Education25th August 2014

Let’s get social: Preparing for University

Even if you are Deaf, it's important to get stuck into Fresher's Week at University

by Natasha Hirst, Photographer and Deaf Life Writer

Walking into the kitchen of my shared flat in halls one morning, I met the first of my new flatmates, unpacking her crockery.  Remembering advice from my family to “just tell people you are deaf straight away”, I blurted out, “Hi. I’m deaf.”  We looked at each other for a moment and she replied, “Hi. I’m Joanna.”

The reality of being isolated in mainstream schooling meant that I arrived at University with terrible social skills, very little self-confidence and an utter naivety about how the world works. I struggled to involve myself in social environments and I didn’t know any other deaf people. I didn’t belong to the hearing world or the Deaf world. I felt like a total misfit.

Suddenly, I was surrounded by people from incredibly different backgrounds, in social and academic situations I’d never experienced before. I finally met people who ‘got’ me, included me and became the friends that I will have alongside me for the rest of my life.

This wasn’t without its challenges.  I had to get to grips with new accents, coping with noise, dealing with obstructive people, making friends and living independently.

Top tips for meeting those challenges head-on:

  1. Keep a sense of humour about things. Learn to laugh at yourself, rather than feeling humiliated and embarrassed by those inevitable mistakes and misunderstandings.  It will make you more approachable for other people too.
  2. Know that you are who you are and that is just fine. Don’t waste your life wishing that things were different, make the best of what you do have.  Being different can make you a target in school.  At University, being different helps you stand out and you will find other people who like you for who you are, so be yourself and be proud of that.
  3. Forgive ignorance and help to educate. People are generally quite interested in deafness but you will get a bunch of ridiculous questions and comments along the way. Help people to understand how you experience life, you’ll make some great connections in the process.
  4. People who give you grief for being deaf are not worth your time. The world is full of people who try to undermine us, unfortunately. Just let them jog on. If they are obstructing your access to education or social activities, get support from an advisor or Student Rep.
  5. Keep pen and paper handy. When all else fails, write it down or type it into your phone.

If you use BSL or other communication support, you may find yourself especially isolated in social environments and extra-curricular activities, because the Disabled Students’ Allowance doesn’t cover these situations. If you don’t already receive disability benefits, it may be worth thinking about applying. This could fund support for activities you do that are not course related.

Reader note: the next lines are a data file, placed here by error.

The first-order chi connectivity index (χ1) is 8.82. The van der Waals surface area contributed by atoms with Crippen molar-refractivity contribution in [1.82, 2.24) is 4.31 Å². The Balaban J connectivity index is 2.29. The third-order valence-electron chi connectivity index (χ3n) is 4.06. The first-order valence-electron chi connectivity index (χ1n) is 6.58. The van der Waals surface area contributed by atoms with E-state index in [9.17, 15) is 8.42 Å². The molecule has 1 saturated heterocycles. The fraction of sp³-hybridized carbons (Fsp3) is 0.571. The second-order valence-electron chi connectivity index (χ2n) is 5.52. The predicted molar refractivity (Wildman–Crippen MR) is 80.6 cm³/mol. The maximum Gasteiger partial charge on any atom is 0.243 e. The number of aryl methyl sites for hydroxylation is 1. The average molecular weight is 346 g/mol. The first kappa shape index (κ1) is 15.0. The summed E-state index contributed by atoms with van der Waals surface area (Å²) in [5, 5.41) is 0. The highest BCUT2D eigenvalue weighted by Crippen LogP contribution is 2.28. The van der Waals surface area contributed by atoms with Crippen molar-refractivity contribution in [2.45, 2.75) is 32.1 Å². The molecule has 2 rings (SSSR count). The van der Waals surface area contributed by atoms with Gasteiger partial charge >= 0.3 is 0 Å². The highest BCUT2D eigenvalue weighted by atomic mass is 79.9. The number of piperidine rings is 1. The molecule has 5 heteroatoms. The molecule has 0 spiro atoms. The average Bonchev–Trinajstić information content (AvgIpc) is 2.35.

Things to do:

  1. Go to the Freshers’ Fayre. You will find out about clubs, societies, sports groups, volunteering activities and a huge range of services for students.  This is a great opportunity to start activities you’ve never done before, and meet new people with similar interests to you. Just go for it!
  2. Go to induction or welcome events at your Department. This will help you to get your bearings and start to meet lecturers and people on your course.  Find a way of introducing yourself to people that you are comfortable with.
  3. Get involved with the Students’ Union. Your union is much more than a cheap bar! Find out who your Disabled Students’ Officer is and what campaigns they are running.  You could meet other deaf and disabled students who understand the access issues and barriers you are dealing with.  They may have solutions you haven’t thought of.
  4. Go to the socials. Social environments frightened the life out of me but I knew I had to get through it. Keep yourself safe though and don’t feel pressured into drinking; “I can’t lipread if I drink too much” kept people off my back quite well.
  5. Remember that you get out what you put in. I cannot say enough about the opportunities that University life will offer you. Whether your interests are in volunteering, campaigning, sports or the arts, there is so much that you can get involved with.  Not only will you have fun and meet like-minded people, but you will develop those all-important ‘transferable skills’ that will help you to get a good job at the end of your course.

I often felt that as a deaf person I had to be three times better than my hearing peers just to be seen to be equal.  It’s the same trying to prove yourself in the world of work. I was capable of so much more than I realised, but I only discovered that by getting out there and having a go. I built up my skills, which increased my confidence and ultimately, I discovered myself.  Going to university will set the foundations for the rest of your life, make the most of it.

Useful links:
Disability Rights UK Guide to Higher Education <>
Disabled Students’ Allowance (England) <>
Disabled Students’ Allowance (Wales) via the Student Finance Wales website <>
National Union of Students <>
Disability Benefits <>

Article by Natasha Hirst, Photographer and Deaf Life Writer

posted in Community / Education

25th August 2014